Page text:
Rectal cancer is cancer that develops in the tissues of the rectum, part of the body’s intestinal tract. Making up the lowest portion of the large intestine, the rectum and anal canal are six to eight inches long. The rectum stores solid waste until it leaves the body through the anus. Colon cancer develops in the first six feet of the large intestine (the colon), above the rectum. Together, colon cancer and rectal cancer are referred to as colorectal cancers. According to the American Cancer Society, rectal cancer affects over 40,000 individuals each year. The exact cause of rectal cancer is unknown, but most of these cancers begin as non-cancerous growths or polyps. Over time some polyps can become rectal cancer.
As with colon cancer, surgery is the most common treatment for all stages of rectal cancer, and particularly for early-stage rectal cancer. The primary goal of rectal cancer surgery is to ensure that all cancerous tissue is removed. For advanced stages of rectal cancer, chemotherapy and radiation therapy may also be used.
Colon and rectal surgeons at Brigham and Women’s Hospital (BWH) are the surgical team of the Gastrointestinal Cancer Treatment Center at Dana-Farber/Brigham and Women’s Hospital (DF/BWCC), a unique center uniting the world’s best GI cancer experts. Our board certified surgeons are leaders in rectal cancer surgery, performing a large volume of minimally invasive sphincter-sparing surgical techniques, including total mesorectal excision and transanal endoscopic microsurgery.
Factors that contribute to an increased risk for rectal cancer include:
Rectal cancer is often in a more advanced stage when symptoms present. Common symptoms are:
Beginning at age 50, men and women should follow one of these examination schedules:
People with colorectal cancer risk factors should begin screening procedures at an earlier age and/or be screened more often.
If you are having symptoms of rectal cancer, your surgeon will ask about your health history, your family’s history of cancer and risk factors. Diagnostic test include many of the same exams done for people without symptoms:
After rectal cancer has been diagnosed, tests are done to find out if cancer cells have spread within the rectum or to other parts of the body.
Surgery is the most common treatment for all stages of rectal cancer. Colon and rectal surgeons at Brigham and Women’s Hospital have two main goals for treating patients with rectal cancer: removing all cancerous tissue and sparing the anal sphincter to avoid a permanent colostomy.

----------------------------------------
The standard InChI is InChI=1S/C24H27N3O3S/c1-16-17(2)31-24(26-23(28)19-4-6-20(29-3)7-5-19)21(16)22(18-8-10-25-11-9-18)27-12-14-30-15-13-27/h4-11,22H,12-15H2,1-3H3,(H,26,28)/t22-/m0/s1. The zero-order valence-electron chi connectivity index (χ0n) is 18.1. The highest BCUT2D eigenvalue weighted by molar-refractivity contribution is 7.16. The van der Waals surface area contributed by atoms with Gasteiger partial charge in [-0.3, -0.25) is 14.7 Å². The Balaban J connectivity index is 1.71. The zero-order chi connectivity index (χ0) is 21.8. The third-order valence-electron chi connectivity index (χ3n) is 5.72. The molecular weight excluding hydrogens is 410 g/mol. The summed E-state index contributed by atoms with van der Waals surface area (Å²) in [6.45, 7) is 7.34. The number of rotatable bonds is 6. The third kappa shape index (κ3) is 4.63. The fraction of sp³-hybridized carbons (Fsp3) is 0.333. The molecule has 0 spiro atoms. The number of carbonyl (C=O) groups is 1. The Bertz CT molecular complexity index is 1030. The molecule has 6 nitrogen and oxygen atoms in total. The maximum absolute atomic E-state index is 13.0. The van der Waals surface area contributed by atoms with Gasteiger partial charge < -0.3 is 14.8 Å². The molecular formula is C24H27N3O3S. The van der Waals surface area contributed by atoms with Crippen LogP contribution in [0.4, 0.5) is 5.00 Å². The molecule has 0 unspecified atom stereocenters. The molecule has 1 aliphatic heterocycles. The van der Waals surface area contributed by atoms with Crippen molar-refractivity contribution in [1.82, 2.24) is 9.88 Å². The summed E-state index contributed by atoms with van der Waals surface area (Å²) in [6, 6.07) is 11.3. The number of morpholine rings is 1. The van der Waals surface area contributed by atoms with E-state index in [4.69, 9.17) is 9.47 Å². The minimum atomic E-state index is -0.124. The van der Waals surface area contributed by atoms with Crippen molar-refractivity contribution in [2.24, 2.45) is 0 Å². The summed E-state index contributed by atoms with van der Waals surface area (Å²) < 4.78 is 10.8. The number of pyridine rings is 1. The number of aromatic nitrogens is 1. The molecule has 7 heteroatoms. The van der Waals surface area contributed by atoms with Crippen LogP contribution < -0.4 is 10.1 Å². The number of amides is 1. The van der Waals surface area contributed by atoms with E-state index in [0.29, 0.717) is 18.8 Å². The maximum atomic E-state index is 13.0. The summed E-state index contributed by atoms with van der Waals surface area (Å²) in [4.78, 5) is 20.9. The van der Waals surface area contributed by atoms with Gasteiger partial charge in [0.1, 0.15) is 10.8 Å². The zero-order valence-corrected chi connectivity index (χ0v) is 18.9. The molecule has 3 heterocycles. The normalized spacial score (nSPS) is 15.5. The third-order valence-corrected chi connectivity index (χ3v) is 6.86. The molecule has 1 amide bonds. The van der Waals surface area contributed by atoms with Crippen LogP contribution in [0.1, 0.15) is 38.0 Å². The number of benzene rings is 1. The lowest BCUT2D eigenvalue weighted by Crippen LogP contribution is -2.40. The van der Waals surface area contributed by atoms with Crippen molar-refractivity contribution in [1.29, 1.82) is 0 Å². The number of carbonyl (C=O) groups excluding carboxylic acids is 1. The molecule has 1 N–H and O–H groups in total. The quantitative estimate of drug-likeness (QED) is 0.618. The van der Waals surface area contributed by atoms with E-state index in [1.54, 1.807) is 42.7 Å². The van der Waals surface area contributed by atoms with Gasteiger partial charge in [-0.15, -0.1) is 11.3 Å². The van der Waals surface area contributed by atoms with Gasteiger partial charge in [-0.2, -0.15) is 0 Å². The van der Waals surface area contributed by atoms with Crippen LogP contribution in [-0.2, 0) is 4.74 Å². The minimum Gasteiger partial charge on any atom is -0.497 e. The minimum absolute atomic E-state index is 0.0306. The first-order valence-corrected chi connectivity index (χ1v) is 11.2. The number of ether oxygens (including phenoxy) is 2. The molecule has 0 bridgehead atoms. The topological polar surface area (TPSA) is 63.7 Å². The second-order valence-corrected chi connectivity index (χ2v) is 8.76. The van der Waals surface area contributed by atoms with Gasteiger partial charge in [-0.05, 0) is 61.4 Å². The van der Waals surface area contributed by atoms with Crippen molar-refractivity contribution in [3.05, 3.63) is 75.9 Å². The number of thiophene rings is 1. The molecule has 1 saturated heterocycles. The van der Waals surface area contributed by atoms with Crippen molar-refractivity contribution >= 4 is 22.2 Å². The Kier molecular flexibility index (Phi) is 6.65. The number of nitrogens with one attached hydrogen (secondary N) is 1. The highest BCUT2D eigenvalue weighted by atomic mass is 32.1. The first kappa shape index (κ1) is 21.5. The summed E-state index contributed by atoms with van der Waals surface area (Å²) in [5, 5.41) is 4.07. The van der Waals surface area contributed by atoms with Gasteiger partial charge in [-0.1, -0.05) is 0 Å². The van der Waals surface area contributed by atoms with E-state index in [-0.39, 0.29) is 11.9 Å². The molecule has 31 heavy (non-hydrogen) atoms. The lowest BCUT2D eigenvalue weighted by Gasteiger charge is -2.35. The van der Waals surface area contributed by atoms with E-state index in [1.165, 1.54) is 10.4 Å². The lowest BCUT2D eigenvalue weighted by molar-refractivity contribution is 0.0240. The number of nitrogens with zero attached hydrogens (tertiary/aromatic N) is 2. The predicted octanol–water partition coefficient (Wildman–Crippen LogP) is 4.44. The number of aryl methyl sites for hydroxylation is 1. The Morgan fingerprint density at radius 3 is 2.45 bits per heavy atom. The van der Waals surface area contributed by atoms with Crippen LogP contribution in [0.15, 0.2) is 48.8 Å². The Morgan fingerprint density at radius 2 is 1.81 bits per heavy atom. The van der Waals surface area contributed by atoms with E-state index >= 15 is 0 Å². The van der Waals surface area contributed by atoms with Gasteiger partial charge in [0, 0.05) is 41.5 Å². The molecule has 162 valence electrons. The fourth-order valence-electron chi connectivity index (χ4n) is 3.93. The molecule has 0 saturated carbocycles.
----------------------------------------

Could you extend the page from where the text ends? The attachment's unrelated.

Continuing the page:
Sphincter-Sparing Surgical Techniques
Our colon and rectal surgeons are international leaders in minimally invasive operations that preserve the anal sphincter. These surgical techniques include:
You will receive a thorough diagnostic examination to evaluate if you have rectal cancer and determine what course of treatment is needed. Careful monitoring and the involvement of an experienced colon and rectal surgeon are important to the successful outcome for patients with rectal cancer.
If you are having surgery or a procedure, you will likely be scheduled for a visit to the Weiner Center for Preoperative Evaluation for pre-operative information and tests.
The day of surgery, you will be cared for in the operating room by surgeons, anesthesiologists and nurses who specialize in surgery for patients with rectal cancer. After surgery, you will recover in the post-surgical care unit where you will receive comprehensive care by an experienced surgical and nursing staff.
The Gastrointestinal Cancer Treatment Center at Dana-Farber/Brigham and Women’s Cancer Center provides the world’s most advanced and innovative multidisciplinary care for patients with gastrointestinal diseases, such as rectal cancer. Our treatment team includes colon and rectal surgeons, medical and radiation oncologists, nutritionists, pathologists, anesthesiologists and gastroenterologists. In addition, patients have full access to BWH’s world-renowned academic medical community with its diverse specialists and state-of-the-art facilities.
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